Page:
Sea turtles, the world’s rarest trout and Red Cedars: this week in environmental news

By Sally Zimmerman, MNA Intern

Every Friday, MNA shares recent environmental news stories from around the state and country. Here’s some of what happened this week in environmental and nature news:

baby, sea, turtle

Baby sea turtles. Photo courtesy of Wikimedia Commons.

Sea turtles bouncing back in U.S. Southeast (Mother Nature Network): Surveys say endangered sea turtles in the southeast are rising drastically in numbers. There has been a 73 percent increase in the amount of sea turtle nests built at the Archie Carr National Wildlife Refuge. The increase in the number of sea turtles in the United States is credited to U.S. government protection. Officials warn that the sea turtles still face manmade obstacles and are still threatened by ocean pollution.

Poisoning a Sierra stream to save the world’s rarest trout (LA Times): In Walker, California, officials poured poison into the Silver King Creek to kill nonnative species of trout like the rainbow and golden trout. Officials did this to make room for the Paiute cutthroat trout, which were being displaced by the large amounts of rainbow and golden trout. The proposal to poison the river had been debated in federal court for over a decade. Some worry the poison, rotenone, will have long-term negative effects on the water supply. But, biologists say it is a natural poison and will not harm the water.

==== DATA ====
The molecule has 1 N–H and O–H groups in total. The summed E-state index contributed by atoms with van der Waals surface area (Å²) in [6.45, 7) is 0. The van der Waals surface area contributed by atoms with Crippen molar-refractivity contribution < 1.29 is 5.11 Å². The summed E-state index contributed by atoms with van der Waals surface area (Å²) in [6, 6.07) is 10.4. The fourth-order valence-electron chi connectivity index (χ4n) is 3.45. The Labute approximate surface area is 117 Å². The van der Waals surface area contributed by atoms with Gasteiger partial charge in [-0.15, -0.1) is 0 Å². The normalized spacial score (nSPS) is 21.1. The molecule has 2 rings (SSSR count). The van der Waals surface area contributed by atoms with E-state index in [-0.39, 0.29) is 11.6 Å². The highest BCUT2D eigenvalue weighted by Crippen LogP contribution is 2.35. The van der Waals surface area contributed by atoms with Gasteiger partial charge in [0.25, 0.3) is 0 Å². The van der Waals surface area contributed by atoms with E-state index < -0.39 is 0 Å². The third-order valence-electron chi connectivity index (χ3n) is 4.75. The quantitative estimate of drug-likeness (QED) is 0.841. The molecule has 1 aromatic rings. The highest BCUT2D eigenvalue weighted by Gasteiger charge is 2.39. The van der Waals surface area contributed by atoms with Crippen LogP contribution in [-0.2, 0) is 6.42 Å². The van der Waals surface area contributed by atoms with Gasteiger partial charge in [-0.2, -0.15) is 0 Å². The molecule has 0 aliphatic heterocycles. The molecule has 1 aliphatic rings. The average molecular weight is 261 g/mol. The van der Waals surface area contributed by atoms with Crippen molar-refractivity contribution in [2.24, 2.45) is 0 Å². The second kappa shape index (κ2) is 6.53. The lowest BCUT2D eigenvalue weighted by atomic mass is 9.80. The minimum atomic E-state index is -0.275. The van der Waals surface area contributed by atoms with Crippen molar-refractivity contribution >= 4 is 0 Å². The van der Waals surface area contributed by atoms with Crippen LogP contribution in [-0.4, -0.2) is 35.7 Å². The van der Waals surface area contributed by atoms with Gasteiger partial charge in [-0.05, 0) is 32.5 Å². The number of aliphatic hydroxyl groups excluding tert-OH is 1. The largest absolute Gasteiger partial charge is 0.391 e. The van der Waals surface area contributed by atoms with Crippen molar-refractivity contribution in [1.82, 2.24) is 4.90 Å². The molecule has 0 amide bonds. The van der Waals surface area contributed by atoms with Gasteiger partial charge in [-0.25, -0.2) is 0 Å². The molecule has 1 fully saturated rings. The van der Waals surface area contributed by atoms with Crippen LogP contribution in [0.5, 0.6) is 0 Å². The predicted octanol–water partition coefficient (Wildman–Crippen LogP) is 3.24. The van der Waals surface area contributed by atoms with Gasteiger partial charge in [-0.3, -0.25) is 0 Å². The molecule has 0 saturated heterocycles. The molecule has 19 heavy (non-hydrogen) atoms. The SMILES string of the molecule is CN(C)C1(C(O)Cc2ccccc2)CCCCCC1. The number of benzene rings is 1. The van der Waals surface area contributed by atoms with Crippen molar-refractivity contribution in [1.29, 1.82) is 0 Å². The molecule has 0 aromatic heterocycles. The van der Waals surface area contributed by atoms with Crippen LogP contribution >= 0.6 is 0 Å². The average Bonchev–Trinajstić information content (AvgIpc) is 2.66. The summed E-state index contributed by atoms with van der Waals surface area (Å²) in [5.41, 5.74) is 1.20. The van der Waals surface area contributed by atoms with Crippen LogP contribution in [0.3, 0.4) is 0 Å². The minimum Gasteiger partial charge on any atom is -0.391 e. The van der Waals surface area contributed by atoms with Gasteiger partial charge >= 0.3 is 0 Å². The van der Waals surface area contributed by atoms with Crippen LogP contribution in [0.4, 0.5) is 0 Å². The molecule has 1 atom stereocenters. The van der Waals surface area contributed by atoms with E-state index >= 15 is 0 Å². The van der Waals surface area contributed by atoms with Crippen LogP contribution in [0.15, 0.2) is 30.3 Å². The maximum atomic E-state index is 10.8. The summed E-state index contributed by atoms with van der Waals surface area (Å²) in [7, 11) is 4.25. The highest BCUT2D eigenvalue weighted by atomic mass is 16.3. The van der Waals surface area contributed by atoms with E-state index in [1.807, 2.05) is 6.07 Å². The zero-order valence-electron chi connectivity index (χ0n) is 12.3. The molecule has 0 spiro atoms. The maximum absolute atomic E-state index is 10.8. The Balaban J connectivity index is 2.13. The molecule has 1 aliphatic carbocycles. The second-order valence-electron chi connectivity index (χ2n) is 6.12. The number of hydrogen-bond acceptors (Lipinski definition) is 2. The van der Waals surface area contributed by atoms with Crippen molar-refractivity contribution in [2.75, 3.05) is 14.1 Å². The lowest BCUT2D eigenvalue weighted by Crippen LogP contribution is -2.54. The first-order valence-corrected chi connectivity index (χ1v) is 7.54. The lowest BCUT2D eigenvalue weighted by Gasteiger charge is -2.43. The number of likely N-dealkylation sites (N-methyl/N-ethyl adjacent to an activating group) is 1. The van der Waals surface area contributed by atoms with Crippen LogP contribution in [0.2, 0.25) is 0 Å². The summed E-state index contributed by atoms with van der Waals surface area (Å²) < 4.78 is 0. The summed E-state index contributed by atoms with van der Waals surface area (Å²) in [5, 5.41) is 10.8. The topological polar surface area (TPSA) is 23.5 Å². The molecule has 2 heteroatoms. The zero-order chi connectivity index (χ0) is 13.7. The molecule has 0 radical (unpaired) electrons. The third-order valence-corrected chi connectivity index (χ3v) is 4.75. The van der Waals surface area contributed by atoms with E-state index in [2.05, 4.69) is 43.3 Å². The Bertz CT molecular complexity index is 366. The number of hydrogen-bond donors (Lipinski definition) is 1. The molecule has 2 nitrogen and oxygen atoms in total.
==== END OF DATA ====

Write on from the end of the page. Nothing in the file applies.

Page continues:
Red Cedars recover from acid rain (Conservation Magazine): The Clean Air Act of 1970 has helped red cedars in the eastern US regrow after suffering from acid rain pollution. Burning fossil fuels releases sulfur dioxide into the atmosphere, which contributes to high levels of acid rain. Around 1980, changes could start to be seen in red cedars in the Appalachian Mountains. The rate of photosynthesis also grew by 27 percent.

Lake Erie algae needs tough rules to reduce blooms, international panel says (Detroit Free Press): The International Joint Commission reported that steps need to be taken immediately to restrict the amount of phosphorous in runoff. The phosphorous causes harmful algae to bloom in Lake Erie, creating areas where fish can’t survive, called dead zones. The report states that reducing the amount of phosphorous used in farming and slowing down the flow of water to the drainage systems will help the problem. The report encourages both the United States and Canada to implement these changes.

Lobster shell disease expanding north: one of several diseases of marine organisms causing worry (Science Daily): Scientists are worried to find a disease on lobster shells in Maine that was recently only known to exist in waters in Rhode Island. The disease could impact the Maine fishery drastically if it spreads quickly. The shell disease causes more bacteria to live on the lobster’s shell. There is a higher concentration of manmade chemicals on shells that have the disease. The disease gives lobsters a weaker immune system. Scientists believe changing temperatures in the ocean are partly to blame for lobsters contracting the disease.